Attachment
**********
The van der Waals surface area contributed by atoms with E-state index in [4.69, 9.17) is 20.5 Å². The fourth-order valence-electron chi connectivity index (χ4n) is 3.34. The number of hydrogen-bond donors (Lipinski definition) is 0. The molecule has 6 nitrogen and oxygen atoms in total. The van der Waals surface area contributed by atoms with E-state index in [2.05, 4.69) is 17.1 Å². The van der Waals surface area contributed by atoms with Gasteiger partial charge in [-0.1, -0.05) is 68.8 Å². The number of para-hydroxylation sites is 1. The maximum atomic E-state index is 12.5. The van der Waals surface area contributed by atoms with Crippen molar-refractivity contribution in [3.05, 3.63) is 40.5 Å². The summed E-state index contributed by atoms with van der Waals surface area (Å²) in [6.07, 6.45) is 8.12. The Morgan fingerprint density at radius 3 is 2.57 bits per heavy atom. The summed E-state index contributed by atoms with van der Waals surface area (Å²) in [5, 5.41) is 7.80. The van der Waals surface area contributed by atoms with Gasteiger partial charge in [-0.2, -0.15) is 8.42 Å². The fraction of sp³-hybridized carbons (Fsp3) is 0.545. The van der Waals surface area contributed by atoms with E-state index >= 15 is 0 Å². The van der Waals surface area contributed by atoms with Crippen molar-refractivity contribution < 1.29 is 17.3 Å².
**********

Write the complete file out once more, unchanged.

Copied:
The van der Waals surface area contributed by atoms with E-state index in [4.69, 9.17) is 20.5 Å². The fourth-order valence-electron chi connectivity index (χ4n) is 3.34. The number of hydrogen-bond donors (Lipinski definition) is 0. The molecule has 6 nitrogen and oxygen atoms in total. The van der Waals surface area contributed by atoms with E-state index in [2.05, 4.69) is 17.1 Å². The van der Waals surface area contributed by atoms with Gasteiger partial charge in [-0.1, -0.05) is 68.8 Å². The number of para-hydroxylation sites is 1. The maximum atomic E-state index is 12.5. The van der Waals surface area contributed by atoms with Crippen molar-refractivity contribution in [3.05, 3.63) is 40.5 Å². The summed E-state index contributed by atoms with van der Waals surface area (Å²) in [6.07, 6.45) is 8.12. The Morgan fingerprint density at radius 3 is 2.57 bits per heavy atom. The summed E-state index contributed by atoms with van der Waals surface area (Å²) in [5, 5.41) is 7.80. The van der Waals surface area contributed by atoms with Gasteiger partial charge in [-0.2, -0.15) is 8.42 Å². The fraction of sp³-hybridized carbons (Fsp3) is 0.545. The van der Waals surface area contributed by atoms with E-state index >= 15 is 0 Å². The van der Waals surface area contributed by atoms with Crippen molar-refractivity contribution < 1.29 is 17.3 Å².